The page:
Dieting For Dollars: How Food & Beverage Companies Can Fatten The Bottomline – Forbes
Marketing around calorie count is one way to cash in on the diet trend. About 45 million Americans … [+]
It’s that time of year again: New Year’s resolution season. But new year or not, more Americans are resolving to do something with a big impact on the food and beverage industry: going on diets, from Weight Watchers (now WW) to Jenny Craig, Flexitarian to gluten-free, Keto and more. Americans’ appetite for diets is surging, making these regimens a bigger force in food and beverage.
Plant-based, Volumetrics, the Mediterranean, the MIND diet (Mediterranean-DASH Intervention for Neurodegenerative Delay) and Mayo Clinic are just a few. When Americans shop for groceries, they increasingly want items that fit their food plans, as dieting becomes a bigger force when it comes to dividing the food and beverage pie.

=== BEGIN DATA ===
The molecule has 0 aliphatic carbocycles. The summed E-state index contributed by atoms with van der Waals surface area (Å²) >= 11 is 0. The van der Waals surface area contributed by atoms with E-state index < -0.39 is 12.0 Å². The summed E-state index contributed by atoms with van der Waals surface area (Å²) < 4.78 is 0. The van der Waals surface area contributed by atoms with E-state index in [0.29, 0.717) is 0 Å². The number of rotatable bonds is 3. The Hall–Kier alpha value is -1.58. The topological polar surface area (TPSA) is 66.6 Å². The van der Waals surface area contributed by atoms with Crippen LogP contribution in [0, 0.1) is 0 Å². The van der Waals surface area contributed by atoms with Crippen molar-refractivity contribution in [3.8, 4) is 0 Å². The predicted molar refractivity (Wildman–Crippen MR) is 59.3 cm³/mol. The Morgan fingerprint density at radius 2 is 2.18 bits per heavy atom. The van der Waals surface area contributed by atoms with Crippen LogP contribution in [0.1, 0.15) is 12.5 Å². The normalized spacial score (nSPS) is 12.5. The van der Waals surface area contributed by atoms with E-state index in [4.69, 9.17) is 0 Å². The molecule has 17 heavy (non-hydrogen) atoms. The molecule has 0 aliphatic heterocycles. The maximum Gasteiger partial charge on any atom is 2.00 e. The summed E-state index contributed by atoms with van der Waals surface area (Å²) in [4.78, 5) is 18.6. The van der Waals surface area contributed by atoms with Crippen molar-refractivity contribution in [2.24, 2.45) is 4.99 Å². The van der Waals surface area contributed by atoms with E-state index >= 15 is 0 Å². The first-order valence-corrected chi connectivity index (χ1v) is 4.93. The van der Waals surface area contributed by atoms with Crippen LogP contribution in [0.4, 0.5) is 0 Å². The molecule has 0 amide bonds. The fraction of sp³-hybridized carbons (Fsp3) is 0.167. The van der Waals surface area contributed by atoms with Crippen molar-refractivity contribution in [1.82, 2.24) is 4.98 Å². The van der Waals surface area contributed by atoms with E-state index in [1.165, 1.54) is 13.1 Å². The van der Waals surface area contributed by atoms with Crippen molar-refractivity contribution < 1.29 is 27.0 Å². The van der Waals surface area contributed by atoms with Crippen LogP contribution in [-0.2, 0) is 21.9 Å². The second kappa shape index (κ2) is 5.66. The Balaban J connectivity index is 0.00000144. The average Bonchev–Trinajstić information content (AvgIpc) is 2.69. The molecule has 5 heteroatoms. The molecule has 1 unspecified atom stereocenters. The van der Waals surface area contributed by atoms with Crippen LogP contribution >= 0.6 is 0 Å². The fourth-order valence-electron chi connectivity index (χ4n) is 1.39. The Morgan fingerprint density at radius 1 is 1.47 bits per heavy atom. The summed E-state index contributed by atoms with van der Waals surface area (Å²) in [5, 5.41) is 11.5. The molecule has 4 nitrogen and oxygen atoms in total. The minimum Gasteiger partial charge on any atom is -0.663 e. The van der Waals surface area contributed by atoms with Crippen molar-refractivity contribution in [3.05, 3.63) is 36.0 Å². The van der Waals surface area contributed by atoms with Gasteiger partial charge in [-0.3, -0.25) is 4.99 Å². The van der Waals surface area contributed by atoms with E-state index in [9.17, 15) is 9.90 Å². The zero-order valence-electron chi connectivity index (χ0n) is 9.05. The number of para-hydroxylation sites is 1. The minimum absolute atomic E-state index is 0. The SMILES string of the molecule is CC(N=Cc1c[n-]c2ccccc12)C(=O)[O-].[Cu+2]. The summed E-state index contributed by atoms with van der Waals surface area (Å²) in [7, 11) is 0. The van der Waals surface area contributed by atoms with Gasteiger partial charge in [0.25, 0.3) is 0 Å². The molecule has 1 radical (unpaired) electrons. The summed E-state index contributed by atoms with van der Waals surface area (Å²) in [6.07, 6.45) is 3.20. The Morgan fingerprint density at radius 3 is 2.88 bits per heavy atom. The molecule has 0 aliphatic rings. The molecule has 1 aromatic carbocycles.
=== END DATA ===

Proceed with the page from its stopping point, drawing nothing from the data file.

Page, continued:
There are, really, two types of diets: formal dietary programs (often for weight loss) and “special diets” (often less formal) designed to provide specific health benefits, such as battling dementia for instance. Taste matters. But so does health. Many companies can harness this force to grow sales.
A numbers game
Dieting is about as American as apple pie, even if obesity remains a national issue. Nearly 20% of Americans say they are on a “special” diet, up from 14% in 2007-2008, according to a study by the U.S. National Center for Health Statistics. Losing weight remains the biggest motivator, with nearly 10 percent of Americans 20 and older on a weight-loss or low-calorie diet. More women are on diets than men, and more adults aged 40 and older than aged 20–39. Younger people are more likely to eat what they want, while older people more often opt for what they “should.”
Marketing around calorie count is one way to cash in on this trend. About 45 million Americans start a diet each year, spending $33 billion annually on weight loss products, according to Boston Medical Center. That’s a big market and, for many, a big opportunity.
Diets focused on reducing diseases or allergies also are catching on, providing an opportunity to … [+]
Diets focused on reducing diseases or allergies also are catching on, providing an opportunity to market foods around particular benefits. About 180 million Americans have food allergies that affect the way …….